• Could we even see academic collectives striking deals directly with libraries?
      WHAT ARE THE CURRENT OBSTACLES TO AUTHORS? WHEN AND HOW SOON WILL THEY BE SURMOUNTED?
    • 11. STABLE UP TOP
      • Key New Features within self-publishing :
      • Any Length texts
      • Shorter time to market
      • Direct Sale: Especially for textbooks and monographs
      • Pay as you go author services marketplace
      • Electronic submission and editing
      • Current strengths for self publishing:
      • Gift books and Vanity Publishing
      • Institutional/Organisational Publishing
      • Unsigned Authors
      • Niche Products especially specialized textbooks/technical guides/self-help books
      • Books of blogs (Blooks?)
      The advance system will probably continue to offset the lure of 80% royalties, even so, there has already been a degree of change
    • 12. Exercise 1: Prospective areas where self- publishing might grow within books and e-books
      • Better business publishing solutions through PrintOnDemand.com – Infiltrating annual, society and institutional publishing.
      • Products which generate a certain degree of interest through networking. E.g. comics, poetry, companion books
      • Textbook and monograph publishing
      • Where time to market is essential e.g. Wikitravelpress.com
      • Bespoke anthologies and textbooks using both uncopywrited and licensed content.
      • Open ended publishing , including fan fiction and collaborative projects like protagonize.com.
      What are our competitors doing already……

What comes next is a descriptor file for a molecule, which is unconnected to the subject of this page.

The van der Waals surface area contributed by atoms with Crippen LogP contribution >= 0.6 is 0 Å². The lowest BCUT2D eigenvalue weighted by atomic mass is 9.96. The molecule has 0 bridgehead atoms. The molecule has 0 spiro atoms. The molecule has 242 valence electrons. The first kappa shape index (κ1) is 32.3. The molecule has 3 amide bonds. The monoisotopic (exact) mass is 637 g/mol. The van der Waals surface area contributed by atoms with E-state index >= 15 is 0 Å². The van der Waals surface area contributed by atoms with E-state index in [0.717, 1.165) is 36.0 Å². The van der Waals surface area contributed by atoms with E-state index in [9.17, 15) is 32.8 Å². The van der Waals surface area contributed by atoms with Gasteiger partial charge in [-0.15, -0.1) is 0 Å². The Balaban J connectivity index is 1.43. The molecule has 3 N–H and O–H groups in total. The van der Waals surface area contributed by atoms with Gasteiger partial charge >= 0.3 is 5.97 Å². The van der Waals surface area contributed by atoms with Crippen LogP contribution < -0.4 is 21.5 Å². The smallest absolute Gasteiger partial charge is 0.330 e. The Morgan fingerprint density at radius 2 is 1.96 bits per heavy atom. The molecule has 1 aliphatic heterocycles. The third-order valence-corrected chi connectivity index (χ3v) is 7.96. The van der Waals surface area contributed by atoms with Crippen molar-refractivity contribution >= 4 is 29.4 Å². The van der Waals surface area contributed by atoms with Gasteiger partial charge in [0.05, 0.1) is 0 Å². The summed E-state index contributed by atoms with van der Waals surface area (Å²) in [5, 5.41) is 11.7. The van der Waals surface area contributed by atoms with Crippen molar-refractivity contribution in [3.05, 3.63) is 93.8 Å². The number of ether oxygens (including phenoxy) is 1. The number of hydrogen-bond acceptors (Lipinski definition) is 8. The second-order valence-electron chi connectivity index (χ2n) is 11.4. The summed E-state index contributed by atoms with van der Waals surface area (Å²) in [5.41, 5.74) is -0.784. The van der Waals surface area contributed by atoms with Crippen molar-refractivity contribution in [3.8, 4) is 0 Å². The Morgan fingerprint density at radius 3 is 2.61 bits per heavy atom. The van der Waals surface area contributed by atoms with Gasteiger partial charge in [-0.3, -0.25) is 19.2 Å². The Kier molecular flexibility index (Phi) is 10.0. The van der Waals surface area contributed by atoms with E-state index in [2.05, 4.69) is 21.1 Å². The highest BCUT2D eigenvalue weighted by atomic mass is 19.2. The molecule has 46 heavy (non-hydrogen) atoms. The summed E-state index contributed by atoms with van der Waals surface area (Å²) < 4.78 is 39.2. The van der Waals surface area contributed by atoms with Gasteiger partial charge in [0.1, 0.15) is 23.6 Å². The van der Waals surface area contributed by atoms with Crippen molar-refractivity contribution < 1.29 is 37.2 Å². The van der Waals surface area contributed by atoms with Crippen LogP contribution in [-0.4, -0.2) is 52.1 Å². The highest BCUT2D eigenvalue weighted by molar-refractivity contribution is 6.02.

• 13. THE CHALLENGE TO MACMILLAN IS TO INNOVATE AROUND THE THREE MAJOR TRENDS IDENTIFIED Web 2.0 self- Publishing Print on Demand Databasing
      • Growth of the database as an academic resource
      • Growth of open access convention
      • The aggregation of different databases becoming standardized
      • Sharing of educational resources
      • Formation of dynamic/niche markets
      • DIY author formatting
      • Multifaceted products
      • Direct to customer sales
      • Super-short submission to production time
      • Synergized self- promotion
      • Blended Products
      • Online Eduspaces
      • (Inter)networking
      • Folksonomy
      1 3 2
    • 14. LIBRARIES ARE INCREASINGLY RECEIVING RECQUESTS FOR SO CALLED ‘GREY MATTER’ Traditional publishing: Range of offerings including journals and books Areas in which materials are self-published Low Demand/Hard to Access High Demand/Easy to Access There is a hierarchy of quality and demand within author content Demand and findability are strongly correlated. Studies show that when dissertations were readily finable their use went up thirty fold. Theses/Dissertations Working Papers, Unpublished Reports Conference, Workshop Papers, Presentations Undergraduate and Graduate Materials Conventional Academic Publishing
    • 15. OPEN ACCESS REPORISTORIES: A WIDE DIVERSE RESEVOIR OF RESOURCES Source: openDOAR As this resource grows will search increasingly overtake subscription as the dominant model within the academic arena? Content types in open access repositories